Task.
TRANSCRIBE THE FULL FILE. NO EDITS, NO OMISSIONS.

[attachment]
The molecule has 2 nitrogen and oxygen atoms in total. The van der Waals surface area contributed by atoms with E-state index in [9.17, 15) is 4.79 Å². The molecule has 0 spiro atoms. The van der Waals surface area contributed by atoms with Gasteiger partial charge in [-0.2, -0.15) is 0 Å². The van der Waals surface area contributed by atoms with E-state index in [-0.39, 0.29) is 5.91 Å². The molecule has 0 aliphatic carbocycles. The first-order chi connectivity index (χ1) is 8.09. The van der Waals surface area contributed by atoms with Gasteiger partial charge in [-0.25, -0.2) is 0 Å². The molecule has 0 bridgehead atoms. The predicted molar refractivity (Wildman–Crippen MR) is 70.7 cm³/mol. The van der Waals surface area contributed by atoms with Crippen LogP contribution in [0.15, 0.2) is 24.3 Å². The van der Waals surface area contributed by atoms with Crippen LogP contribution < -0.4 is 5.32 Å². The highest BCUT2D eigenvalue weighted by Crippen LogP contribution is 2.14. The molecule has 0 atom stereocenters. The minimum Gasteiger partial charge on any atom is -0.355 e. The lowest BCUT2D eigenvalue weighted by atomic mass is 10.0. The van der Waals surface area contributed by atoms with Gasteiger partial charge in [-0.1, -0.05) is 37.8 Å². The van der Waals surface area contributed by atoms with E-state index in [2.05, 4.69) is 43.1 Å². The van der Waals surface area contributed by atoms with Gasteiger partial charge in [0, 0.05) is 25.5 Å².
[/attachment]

The molecule has 2 nitrogen and oxygen atoms in total. The van der Waals surface area contributed by atoms with E-state index in [9.17, 15) is 4.79 Å². The molecule has 0 spiro atoms. The van der Waals surface area contributed by atoms with Gasteiger partial charge in [-0.2, -0.15) is 0 Å². The van der Waals surface area contributed by atoms with E-state index in [-0.39, 0.29) is 5.91 Å². The molecule has 0 aliphatic carbocycles. The first-order chi connectivity index (χ1) is 8.09. The van der Waals surface area contributed by atoms with Gasteiger partial charge in [-0.25, -0.2) is 0 Å². The molecule has 0 bridgehead atoms. The predicted molar refractivity (Wildman–Crippen MR) is 70.7 cm³/mol. The van der Waals surface area contributed by atoms with Crippen LogP contribution in [0.15, 0.2) is 24.3 Å². The van der Waals surface area contributed by atoms with Crippen LogP contribution < -0.4 is 5.32 Å². The highest BCUT2D eigenvalue weighted by Crippen LogP contribution is 2.14. The molecule has 0 atom stereocenters. The minimum Gasteiger partial charge on any atom is -0.355 e. The lowest BCUT2D eigenvalue weighted by atomic mass is 10.0. The van der Waals surface area contributed by atoms with Gasteiger partial charge in [-0.1, -0.05) is 37.8 Å². The van der Waals surface area contributed by atoms with E-state index in [2.05, 4.69) is 43.1 Å². The van der Waals surface area contributed by atoms with Gasteiger partial charge in [0, 0.05) is 25.5 Å².